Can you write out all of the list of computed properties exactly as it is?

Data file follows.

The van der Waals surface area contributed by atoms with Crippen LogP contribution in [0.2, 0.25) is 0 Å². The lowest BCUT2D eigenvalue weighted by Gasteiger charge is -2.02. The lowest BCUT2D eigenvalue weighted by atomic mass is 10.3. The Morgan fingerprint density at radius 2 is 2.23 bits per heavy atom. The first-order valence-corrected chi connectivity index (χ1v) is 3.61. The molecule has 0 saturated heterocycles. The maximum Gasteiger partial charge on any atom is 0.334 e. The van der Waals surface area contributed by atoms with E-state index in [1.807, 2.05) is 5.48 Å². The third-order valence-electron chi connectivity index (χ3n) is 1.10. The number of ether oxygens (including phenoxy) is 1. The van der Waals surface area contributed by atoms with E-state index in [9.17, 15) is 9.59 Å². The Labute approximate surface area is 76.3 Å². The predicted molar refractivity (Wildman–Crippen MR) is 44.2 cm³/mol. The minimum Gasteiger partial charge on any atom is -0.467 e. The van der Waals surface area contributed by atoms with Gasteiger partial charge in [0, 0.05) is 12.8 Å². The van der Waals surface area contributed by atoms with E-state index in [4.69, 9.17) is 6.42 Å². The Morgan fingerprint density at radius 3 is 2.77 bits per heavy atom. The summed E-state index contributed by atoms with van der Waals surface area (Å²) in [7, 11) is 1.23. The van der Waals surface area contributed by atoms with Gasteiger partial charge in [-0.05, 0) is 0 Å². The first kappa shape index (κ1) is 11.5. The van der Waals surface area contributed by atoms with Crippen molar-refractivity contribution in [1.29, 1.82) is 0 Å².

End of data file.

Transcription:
The van der Waals surface area contributed by atoms with Crippen LogP contribution in [0.2, 0.25) is 0 Å². The lowest BCUT2D eigenvalue weighted by Gasteiger charge is -2.02. The lowest BCUT2D eigenvalue weighted by atomic mass is 10.3. The Morgan fingerprint density at radius 2 is 2.23 bits per heavy atom. The first-order valence-corrected chi connectivity index (χ1v) is 3.61. The molecule has 0 saturated heterocycles. The maximum Gasteiger partial charge on any atom is 0.334 e. The van der Waals surface area contributed by atoms with E-state index in [1.807, 2.05) is 5.48 Å². The third-order valence-electron chi connectivity index (χ3n) is 1.10. The number of ether oxygens (including phenoxy) is 1. The van der Waals surface area contributed by atoms with E-state index in [9.17, 15) is 9.59 Å². The Labute approximate surface area is 76.3 Å². The predicted molar refractivity (Wildman–Crippen MR) is 44.2 cm³/mol. The minimum Gasteiger partial charge on any atom is -0.467 e. The van der Waals surface area contributed by atoms with Gasteiger partial charge in [0, 0.05) is 12.8 Å². The van der Waals surface area contributed by atoms with E-state index in [4.69, 9.17) is 6.42 Å². The Morgan fingerprint density at radius 3 is 2.77 bits per heavy atom. The summed E-state index contributed by atoms with van der Waals surface area (Å²) in [7, 11) is 1.23. The van der Waals surface area contributed by atoms with Gasteiger partial charge in [-0.05, 0) is 0 Å². The first kappa shape index (κ1) is 11.5. The van der Waals surface area contributed by atoms with Crippen molar-refractivity contribution in [1.29, 1.82) is 0 Å².